The context of that passage, straight from Jesus’ lips (it says), is to extol efforts to be “perfect” like God, as in “loving your enemies”, even though the crucifixion itself is held as necessary because perfection in mortals is not possible. This is wisdom on drugs, inconsistent, impractical, contradictory and ever so uplifting! And it’s wisdom that will get you killed deader than a doornail when jihad comes.

        Like

  4. Imagine how much more horrible if a train full of Atheists were killed and injured. Who are their loved ones going to pray to, err complain to ? Oh yea, the railroad .

    Like

  5. Ms. Holland,

    I apologize for not being clear. I thought of the spiritual and emotional instead of the legal. I would take no satisfaction from a tragedy to Atheists. I only sought to illustrate the unfairness of the way the point was made. God is not mocked, but Christians certainly are very cruelly mocked .

    Like

    • Alan — most people consider me an atheist, a label I don’t claim because atheism also requires blind belief – a certainty that there is no god. I don’t personally believe in god as usually defined, although I can imagine a power greater than ourselves. But I never have understood why that would translate into such a ‘power’ playing any part in our moral behaviors. We develop those rules as societies. I do think too that we are born with an innate sense of what’s morally right and wrong in human interactions. That misfires of course and goes wrong in some people, which is probably why we developed the ‘behavioral’ rules in the first place.

      Like

      • Allow me to add, Moe, that cooperation and altruistic behavior at the tribal and familial levels have been shown scientifically to be survival traits, so that’s consistent with evolution.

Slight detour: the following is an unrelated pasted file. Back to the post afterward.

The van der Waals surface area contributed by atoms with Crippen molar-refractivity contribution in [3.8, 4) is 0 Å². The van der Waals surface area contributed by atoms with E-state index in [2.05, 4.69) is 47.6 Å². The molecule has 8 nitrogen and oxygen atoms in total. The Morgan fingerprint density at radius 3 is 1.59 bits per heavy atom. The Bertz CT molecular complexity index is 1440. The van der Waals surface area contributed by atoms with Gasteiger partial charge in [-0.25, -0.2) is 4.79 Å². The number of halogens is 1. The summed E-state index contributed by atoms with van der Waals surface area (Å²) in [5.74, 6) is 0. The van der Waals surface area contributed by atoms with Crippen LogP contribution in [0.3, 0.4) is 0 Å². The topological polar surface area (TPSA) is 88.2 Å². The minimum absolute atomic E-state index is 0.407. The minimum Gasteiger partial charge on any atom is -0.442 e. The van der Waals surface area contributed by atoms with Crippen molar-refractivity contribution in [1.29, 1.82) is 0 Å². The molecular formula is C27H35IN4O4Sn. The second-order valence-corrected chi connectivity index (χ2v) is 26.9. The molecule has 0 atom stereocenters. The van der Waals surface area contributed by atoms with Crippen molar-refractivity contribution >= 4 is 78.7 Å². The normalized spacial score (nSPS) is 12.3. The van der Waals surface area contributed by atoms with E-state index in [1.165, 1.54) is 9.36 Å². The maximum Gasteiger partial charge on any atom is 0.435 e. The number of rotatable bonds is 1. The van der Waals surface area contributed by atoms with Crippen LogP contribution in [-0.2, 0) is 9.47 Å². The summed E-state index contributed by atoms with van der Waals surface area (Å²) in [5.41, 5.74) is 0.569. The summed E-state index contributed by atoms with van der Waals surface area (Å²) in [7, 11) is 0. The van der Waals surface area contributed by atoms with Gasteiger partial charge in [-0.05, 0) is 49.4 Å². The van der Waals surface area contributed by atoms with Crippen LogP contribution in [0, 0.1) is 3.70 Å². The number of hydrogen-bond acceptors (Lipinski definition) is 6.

Like

  6. Ms. Holland,

    I disagree that we are born with an innate sense of what is morally right and wrong. I attended many schools, good and bad in my childhood. Mostly in Philadelphia. With out proper supervision children are Lord of the Flies on steroids. Religion is one of society’s tools to instruct each new generation not to prey on the weaker. Granted, secular morality can do the same thing, but being good still must be passed down as a tradition.

    Like

    • Alan – you’re right of course that kids can be monsters. Being born with an ‘innate sense’ (which I believe we are) doesn’t mean that we don’t still have to be taught the rules by the adult authority figures who raise us. Lord of the Flies of course was about a world WITHOUT that adult supervision.

      Like

Leave a Reply

Fill in your details below or click an icon to log in:

WordPress.com Logo

You are commenting using your WordPress.com account. Log Out / Change )

Twitter picture

You are commenting using your Twitter account. Log Out / Change )

Facebook photo

You are commenting using your Facebook account. Log Out / Change )

Google+ photo

You are commenting using your Google+ account. Log Out / Change )

Connecting to %s